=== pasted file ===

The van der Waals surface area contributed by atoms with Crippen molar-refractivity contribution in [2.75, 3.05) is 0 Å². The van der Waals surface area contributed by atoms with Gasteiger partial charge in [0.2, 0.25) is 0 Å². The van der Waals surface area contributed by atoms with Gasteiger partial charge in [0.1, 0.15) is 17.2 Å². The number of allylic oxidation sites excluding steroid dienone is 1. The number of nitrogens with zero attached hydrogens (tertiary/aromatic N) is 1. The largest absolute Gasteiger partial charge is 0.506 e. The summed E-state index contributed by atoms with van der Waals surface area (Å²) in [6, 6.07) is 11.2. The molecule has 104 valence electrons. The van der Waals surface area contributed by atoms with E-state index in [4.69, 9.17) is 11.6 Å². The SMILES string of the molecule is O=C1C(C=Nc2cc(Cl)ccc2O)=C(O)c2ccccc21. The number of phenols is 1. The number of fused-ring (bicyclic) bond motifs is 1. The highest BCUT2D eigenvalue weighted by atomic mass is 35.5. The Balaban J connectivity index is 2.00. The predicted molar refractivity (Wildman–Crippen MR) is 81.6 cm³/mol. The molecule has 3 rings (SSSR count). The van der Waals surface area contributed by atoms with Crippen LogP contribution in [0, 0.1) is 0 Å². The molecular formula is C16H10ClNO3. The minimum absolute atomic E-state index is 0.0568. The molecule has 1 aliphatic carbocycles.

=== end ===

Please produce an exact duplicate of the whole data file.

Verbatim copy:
The van der Waals surface area contributed by atoms with Crippen molar-refractivity contribution in [2.75, 3.05) is 0 Å². The van der Waals surface area contributed by atoms with Gasteiger partial charge in [0.2, 0.25) is 0 Å². The van der Waals surface area contributed by atoms with Gasteiger partial charge in [0.1, 0.15) is 17.2 Å². The number of allylic oxidation sites excluding steroid dienone is 1. The number of nitrogens with zero attached hydrogens (tertiary/aromatic N) is 1. The largest absolute Gasteiger partial charge is 0.506 e. The summed E-state index contributed by atoms with van der Waals surface area (Å²) in [6, 6.07) is 11.2. The molecule has 104 valence electrons. The van der Waals surface area contributed by atoms with E-state index in [4.69, 9.17) is 11.6 Å². The SMILES string of the molecule is O=C1C(C=Nc2cc(Cl)ccc2O)=C(O)c2ccccc21. The number of phenols is 1. The number of fused-ring (bicyclic) bond motifs is 1. The highest BCUT2D eigenvalue weighted by atomic mass is 35.5. The Balaban J connectivity index is 2.00. The predicted molar refractivity (Wildman–Crippen MR) is 81.6 cm³/mol. The molecule has 3 rings (SSSR count). The van der Waals surface area contributed by atoms with Crippen LogP contribution in [0, 0.1) is 0 Å². The molecular formula is C16H10ClNO3. The minimum absolute atomic E-state index is 0.0568. The molecule has 1 aliphatic carbocycles.